As illustrated recently, APIs are already a crucial factor in stitching security intelligence together from the different systems of a security stack. Analysts need to know where to apply enforcement, and fast. Each minute matters when mitigating an attack. The problem is, because of the sheer volume of incoming alerts, combined with the amount of false positives, analysts are experiencing a frustrating amount of information overload.
The intelligence security professionals have at their disposal is what fuels the action to protect, prevent, and remediate attacks. But according to some industry analysts, intelligence enforcement is where the security industry is failing. John Oltsik, Senior Principal Analyst at ESG, wrote about this topic in a recent Network World article. According to Oltsik, the immaturity of threat intelligence causes security professionals to share info using methods that are fairly manual and antiquated.
“Many [security] firms struggle with threat intelligence processing, correlation, and analytics, often depending upon homegrown tools in this area,” Oltsik said. “Security professionals complain that it is still quite difficult to operationalize threat intelligence programs so they can prioritize actions and measure success.”
Enforcement APIs are becoming a crucial enabler to making this possible. According to CTO Dan Hubbard, this lack of enforcement is why OpenDNS launched a new enforcement API. “Security efficacy has started going down,” Hubbard said in an interview. “The challenge is how do you take intelligence to an actionable enforcement? Without that, you have to get your duct tape, glue, stapler, and fit it into all your other systems.”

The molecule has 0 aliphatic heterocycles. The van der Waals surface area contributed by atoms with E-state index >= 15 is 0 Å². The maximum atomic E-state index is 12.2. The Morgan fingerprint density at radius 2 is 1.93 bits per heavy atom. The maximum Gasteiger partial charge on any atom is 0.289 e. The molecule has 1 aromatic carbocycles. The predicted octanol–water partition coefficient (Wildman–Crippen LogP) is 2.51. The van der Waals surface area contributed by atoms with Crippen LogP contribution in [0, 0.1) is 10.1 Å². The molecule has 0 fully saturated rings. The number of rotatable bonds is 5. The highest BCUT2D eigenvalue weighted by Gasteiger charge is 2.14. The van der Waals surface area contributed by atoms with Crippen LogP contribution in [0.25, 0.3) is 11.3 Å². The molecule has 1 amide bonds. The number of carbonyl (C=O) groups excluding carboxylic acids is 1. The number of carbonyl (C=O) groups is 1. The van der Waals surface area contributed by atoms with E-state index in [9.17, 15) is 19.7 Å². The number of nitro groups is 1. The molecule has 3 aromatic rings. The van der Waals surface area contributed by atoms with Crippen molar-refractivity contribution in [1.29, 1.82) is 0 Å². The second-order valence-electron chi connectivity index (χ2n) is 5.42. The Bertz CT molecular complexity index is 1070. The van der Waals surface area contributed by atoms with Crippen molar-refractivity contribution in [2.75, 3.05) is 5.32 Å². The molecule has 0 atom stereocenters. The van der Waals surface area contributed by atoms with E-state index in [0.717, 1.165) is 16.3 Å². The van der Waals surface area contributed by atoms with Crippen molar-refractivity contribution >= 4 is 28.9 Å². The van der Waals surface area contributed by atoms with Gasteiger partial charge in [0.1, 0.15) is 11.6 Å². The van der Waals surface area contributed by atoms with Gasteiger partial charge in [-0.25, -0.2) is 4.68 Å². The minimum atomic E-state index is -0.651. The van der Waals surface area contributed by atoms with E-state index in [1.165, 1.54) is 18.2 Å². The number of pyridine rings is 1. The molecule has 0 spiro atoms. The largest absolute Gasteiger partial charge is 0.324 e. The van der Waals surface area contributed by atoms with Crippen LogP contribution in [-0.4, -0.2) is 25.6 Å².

OpenDNS is expecting its new API to act as the missing enforcement arm of security intelligence. Since security teams are spending time aggregating their intelligence either through their own efforts or by using a product like a threat intelligence platform (TIP), those teams need a way of enforcing whatever intelligence they find actionable. According to OpenDNS Senior Product Manager Scott Cressman, security teams are currently relying on a very manual hodgepodge of systems to do this.
“Companies build up a team of security analysts and end up being product developers for the frankensystem of tools they’re forced to create by munging together a host of intelligence systems,” Cressman said. “What this API provides is a way to enforce all the different types of intelligence and cover your entire network in seconds.”
How It Works
The cloud security provider has already released other APIs that provide information about events or domains and can allow changes to policies. The new enforcement API is also RESTful, and can ingest events formatted in the existing API documentation. Using these events, security analysts can create a useful telemetry feedback loop, Cressman added.
Pictured is a diagram of what this feedback loop would look like.
Rather than being yet another API that provides a source of intelligence, this new release is the plug that takes intelligence on one end, and pushes out enforcement on the other end. Depending on how it’s configured and what it finds, the API can then feed intelligence platforms and SIEMs logs and contextual information about malicious domains.
According to the API’s documentation, an event can be added to the API following the proper format either through a custom script, a direct call, or through a partner integration like ThreatConnect or ThreatQuotient. If it successfully finds a domain, it can be fed to Security Graph to verify whether or not it is malicious.
From there, it will either block that domain or allow it based on the security preferences already configured in the dashboard. This information can then be stored in Amazon S3 logs and fed back to a company’s SIEM for further analysis.
How to Get It
Announced today, OpenDNS customers on the Investigate or Platform packages can make use of the new API functionality right away. To get a plan that includes the API capability, contact OpenDNS sales.